We got peaches, tomatoes and maple syrup and looked up and down the outdoor aisles at what vendors had for sale before heading toward the parking lot and to the car.


They even have horse and pony rides up near the quilt shop. A tiny sample of animals showing what’s on a farm


…and some chickens too.

I didn’t see the ducks this time. They’re usually drinking from and paddling in their water troughs which is rather amusing


And so we leave the market and go onto a few other errands before heading home, but it’s been a good morning of exploring. By this time more people are arriving and the parking lot is getting busier with coming and going.

Together Maryann and I made a peach cobber for Thursday evening for a family supper at another daughter’s home.

Tune in again for our trip to the Cambridge Butterfly Conservatory.

September 6, 2015 at 11:58 pm 2 comments

Through the Locks by Boat

Back to our holidays and something we did for the first time. My husband and I had watched from the sidelines as boats went through locks in Peterborough and in Midland area, but this time we experienced it while riding in our daughter and son-in-law’s boat.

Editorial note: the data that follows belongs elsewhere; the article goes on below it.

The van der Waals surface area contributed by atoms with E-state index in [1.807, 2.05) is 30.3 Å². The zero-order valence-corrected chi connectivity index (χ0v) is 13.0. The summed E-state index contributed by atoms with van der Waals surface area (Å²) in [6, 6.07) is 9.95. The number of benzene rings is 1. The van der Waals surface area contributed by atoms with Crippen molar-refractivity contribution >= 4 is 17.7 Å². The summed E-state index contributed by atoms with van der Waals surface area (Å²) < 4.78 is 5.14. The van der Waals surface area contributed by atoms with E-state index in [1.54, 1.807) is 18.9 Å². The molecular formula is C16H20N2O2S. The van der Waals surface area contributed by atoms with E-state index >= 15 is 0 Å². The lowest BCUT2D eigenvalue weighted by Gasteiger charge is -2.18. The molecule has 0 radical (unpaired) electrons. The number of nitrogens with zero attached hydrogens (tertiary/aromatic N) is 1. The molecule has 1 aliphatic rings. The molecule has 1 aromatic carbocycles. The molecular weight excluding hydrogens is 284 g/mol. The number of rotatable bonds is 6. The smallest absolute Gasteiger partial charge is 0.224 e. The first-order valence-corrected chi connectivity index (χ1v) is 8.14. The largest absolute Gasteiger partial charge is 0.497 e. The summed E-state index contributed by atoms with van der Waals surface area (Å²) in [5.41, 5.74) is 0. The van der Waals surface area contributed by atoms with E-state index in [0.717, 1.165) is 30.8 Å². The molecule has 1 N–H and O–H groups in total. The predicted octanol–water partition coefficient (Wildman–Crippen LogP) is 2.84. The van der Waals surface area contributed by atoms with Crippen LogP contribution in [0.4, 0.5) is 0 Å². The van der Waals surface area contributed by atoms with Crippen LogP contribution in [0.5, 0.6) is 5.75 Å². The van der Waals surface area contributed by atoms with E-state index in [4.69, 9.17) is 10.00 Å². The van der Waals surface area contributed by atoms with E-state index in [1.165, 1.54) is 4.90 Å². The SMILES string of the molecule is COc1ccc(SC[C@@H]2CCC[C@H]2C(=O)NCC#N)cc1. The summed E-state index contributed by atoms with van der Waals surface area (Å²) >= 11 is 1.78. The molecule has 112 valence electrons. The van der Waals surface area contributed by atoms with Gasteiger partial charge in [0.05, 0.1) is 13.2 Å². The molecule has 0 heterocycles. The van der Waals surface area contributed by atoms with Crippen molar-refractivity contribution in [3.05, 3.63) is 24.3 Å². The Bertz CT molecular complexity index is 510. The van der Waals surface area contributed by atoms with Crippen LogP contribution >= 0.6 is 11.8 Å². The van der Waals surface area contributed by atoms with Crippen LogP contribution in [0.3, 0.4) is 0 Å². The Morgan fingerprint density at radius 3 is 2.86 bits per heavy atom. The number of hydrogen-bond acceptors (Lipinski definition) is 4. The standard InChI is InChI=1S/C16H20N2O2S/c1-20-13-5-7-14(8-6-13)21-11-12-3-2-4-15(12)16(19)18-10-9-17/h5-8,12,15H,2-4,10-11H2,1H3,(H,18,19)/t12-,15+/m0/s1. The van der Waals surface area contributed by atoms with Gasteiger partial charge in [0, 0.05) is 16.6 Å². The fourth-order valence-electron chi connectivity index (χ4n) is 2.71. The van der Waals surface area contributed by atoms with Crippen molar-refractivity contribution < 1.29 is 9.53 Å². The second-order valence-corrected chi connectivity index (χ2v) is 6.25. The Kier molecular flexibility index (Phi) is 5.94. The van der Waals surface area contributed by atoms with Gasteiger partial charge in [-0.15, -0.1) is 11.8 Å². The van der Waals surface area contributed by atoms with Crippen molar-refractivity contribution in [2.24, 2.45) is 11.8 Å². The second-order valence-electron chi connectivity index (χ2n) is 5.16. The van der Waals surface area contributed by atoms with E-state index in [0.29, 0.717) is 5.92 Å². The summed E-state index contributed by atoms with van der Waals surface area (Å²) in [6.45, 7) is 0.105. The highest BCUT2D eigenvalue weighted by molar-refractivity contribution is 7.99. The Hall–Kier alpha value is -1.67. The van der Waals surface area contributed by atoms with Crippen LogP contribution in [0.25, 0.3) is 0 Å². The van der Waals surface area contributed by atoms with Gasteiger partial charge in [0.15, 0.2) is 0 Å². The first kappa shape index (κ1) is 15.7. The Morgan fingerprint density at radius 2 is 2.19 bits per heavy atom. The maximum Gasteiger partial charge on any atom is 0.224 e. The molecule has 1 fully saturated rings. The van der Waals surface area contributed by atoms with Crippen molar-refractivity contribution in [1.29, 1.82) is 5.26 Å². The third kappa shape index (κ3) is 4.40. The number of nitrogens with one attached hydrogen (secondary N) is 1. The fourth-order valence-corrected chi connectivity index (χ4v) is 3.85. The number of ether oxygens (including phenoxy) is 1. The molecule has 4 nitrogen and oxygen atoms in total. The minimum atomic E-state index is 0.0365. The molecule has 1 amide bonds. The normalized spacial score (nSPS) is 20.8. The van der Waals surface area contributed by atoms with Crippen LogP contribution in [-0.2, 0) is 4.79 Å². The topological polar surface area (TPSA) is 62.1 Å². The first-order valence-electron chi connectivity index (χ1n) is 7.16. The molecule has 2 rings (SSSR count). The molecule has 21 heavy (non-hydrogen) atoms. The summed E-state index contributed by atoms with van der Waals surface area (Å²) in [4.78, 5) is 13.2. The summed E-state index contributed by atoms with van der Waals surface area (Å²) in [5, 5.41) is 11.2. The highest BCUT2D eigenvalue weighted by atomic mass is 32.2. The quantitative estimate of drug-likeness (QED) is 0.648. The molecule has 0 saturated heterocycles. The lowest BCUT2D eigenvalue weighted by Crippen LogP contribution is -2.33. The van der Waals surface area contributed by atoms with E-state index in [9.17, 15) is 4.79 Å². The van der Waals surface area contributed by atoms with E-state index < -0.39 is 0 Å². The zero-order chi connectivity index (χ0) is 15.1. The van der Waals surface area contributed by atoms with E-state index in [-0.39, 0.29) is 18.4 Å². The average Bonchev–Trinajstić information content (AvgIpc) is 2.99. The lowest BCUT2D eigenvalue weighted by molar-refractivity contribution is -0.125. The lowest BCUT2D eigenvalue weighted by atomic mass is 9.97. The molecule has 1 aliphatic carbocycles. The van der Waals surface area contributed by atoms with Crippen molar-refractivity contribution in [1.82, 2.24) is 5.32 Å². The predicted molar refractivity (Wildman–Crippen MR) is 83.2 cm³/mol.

We had a clear day and my daughter packed a picnic lunch, water and juice boxes, and extra snacks for the children. We set off from the trailer and got settled in the boat, life jackets and all.

DSCF9150 We saw a bird on one of the other boats as we pulled out.DSCF9152Here’s a better shot.  It’s a stork.


DSCF9155Leaving the park behind, I noticed how the boat makes a trail that looks like a dolphin’s or whale’s  forked tail. It’s slightly cooler out here on the water with a bit of breeze.


From http://www.boatingontario.ca/Articles/tabid/71/ID/42/PageID/61/The-Trent-Severn-Waterway-Trenton-to-Bobcaygeon.aspx